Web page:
Statement of Facts

On Sunday morning, January 24, 1965, Corning T. McKennee, a student at the University of California, Berkeley, was working on an experiment in the Life Sciences Building ('LSB') 1 on the Berkeley Campus. He had arrived shortly after 9 a.m., left to get some materials for his experiment, and returned to find that Gladys (Pat) Theriot had arrived in his absence. Mrs. Theriot was a laboratory technician, and on that morning was doing routine laboratory work.

McKennee and Mrs. Theriot exchanged greetings, and McKennee sat down at his desk to work. While seated he could not observe Mrs. Theriot, because there was a partition in the room. A few minutes later there was a knock at the locked laboratory door. McKennee got up and opened the door. The defendant entered, exchanged greetings with McKennee, and walked back, around the partition, to where his wife was working. McKennee testified that 'there seemed to be some argument but (he) didn't hear any words.' After approximately a minute, the defendant started to leave. As he was leaving, McKennee asked if he was Pat's husband, and the defendant nodded affirmatively.

A few minutes later there was another knock at the door. McKennee again opened the laboratory door for the defendant and returned to his desk. McKennee heard something that sounded like a 'muffled yell' from Mrs. Theriot and also heard what he thought were four shots. 2 He ran around the partition and saw the defendant standing over his wife's body, with a gun in his hand. The defendant put his gun away as he was moving toward McKennee, brushed past him, and went out the door.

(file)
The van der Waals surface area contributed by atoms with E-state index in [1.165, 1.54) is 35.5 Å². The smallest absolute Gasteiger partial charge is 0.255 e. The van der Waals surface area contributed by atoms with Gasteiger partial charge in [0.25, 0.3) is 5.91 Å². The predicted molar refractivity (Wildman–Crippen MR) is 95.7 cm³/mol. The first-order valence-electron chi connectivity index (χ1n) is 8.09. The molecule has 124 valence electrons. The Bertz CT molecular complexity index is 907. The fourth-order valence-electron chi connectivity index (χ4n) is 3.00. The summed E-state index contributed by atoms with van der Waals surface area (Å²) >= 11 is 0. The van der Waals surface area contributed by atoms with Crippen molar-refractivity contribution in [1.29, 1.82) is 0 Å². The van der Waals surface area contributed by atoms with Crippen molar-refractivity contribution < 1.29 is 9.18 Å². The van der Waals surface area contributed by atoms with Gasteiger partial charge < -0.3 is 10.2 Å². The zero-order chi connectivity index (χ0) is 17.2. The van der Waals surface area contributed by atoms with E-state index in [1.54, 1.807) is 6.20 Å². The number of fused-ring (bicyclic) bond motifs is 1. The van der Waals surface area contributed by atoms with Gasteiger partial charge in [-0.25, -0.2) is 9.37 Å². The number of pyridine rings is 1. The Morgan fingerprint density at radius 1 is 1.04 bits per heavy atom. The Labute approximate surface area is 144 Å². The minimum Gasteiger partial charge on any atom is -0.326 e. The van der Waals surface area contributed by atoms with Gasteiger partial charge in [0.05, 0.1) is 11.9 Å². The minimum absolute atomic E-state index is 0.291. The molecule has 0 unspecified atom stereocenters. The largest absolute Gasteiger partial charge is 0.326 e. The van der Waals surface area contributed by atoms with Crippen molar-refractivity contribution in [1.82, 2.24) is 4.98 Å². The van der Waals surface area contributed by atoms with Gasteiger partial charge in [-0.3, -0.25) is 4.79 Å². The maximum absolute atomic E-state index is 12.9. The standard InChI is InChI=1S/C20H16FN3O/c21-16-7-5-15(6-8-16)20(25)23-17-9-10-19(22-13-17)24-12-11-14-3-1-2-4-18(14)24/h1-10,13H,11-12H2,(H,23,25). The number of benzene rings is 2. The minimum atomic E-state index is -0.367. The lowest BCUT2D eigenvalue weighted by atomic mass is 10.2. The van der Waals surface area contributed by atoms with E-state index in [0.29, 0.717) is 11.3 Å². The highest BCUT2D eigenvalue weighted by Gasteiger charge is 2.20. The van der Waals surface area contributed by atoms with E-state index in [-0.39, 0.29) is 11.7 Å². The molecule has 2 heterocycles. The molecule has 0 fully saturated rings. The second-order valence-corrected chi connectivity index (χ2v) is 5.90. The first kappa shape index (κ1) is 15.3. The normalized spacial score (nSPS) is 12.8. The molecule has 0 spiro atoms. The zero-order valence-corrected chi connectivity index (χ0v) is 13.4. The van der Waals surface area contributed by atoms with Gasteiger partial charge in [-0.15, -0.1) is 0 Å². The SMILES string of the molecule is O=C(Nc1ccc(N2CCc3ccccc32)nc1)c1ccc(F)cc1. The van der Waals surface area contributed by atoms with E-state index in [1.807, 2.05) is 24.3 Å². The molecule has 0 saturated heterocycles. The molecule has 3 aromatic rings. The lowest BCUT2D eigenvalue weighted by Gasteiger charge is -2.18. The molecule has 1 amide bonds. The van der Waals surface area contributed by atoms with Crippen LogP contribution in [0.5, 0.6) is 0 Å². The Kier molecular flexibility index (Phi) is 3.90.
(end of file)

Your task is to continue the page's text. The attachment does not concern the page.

On cross-examination, McKennee testified that the defendant had a peculiar look in his eyes after the killing, that he did not think he smelled alcohol on the defendant's breath, and that all he could smell was gun power. He could not recall whether the defendant had staggered, but he had glimpsed the defendant's walking and did not notice anything unusual about it.

The autopsy determined that Mrs. Theriot died as a result of multiple gunshot wounds in the head, neck, chest, and abdomen. Five slugs were found in the laboratory and another was removed from the victim's body.

Defendant was arrested shortly after 11 a.m. on the same day following an automobile accident near Los Gatos. The circumstances concerning his arrest are set forth in connection with the discussion of the issues.

Defendant testified that he and his wife were married in May 1944, while defendant was in the Army. While he was serving overseas, he learned that his wife had been unfaithful to him. On his return home to Baton Rouge, Louisiana, he had a 'big hassle' with his wife about her unfaithfulness, and about her spending money and bonds he had sent home. He filed suit for divorce, and left for Chicago to attend the 'Chicago Laboratory of Technology.' He testified that, because of family urging, he reconciled with his wife at Christmastime of 1946.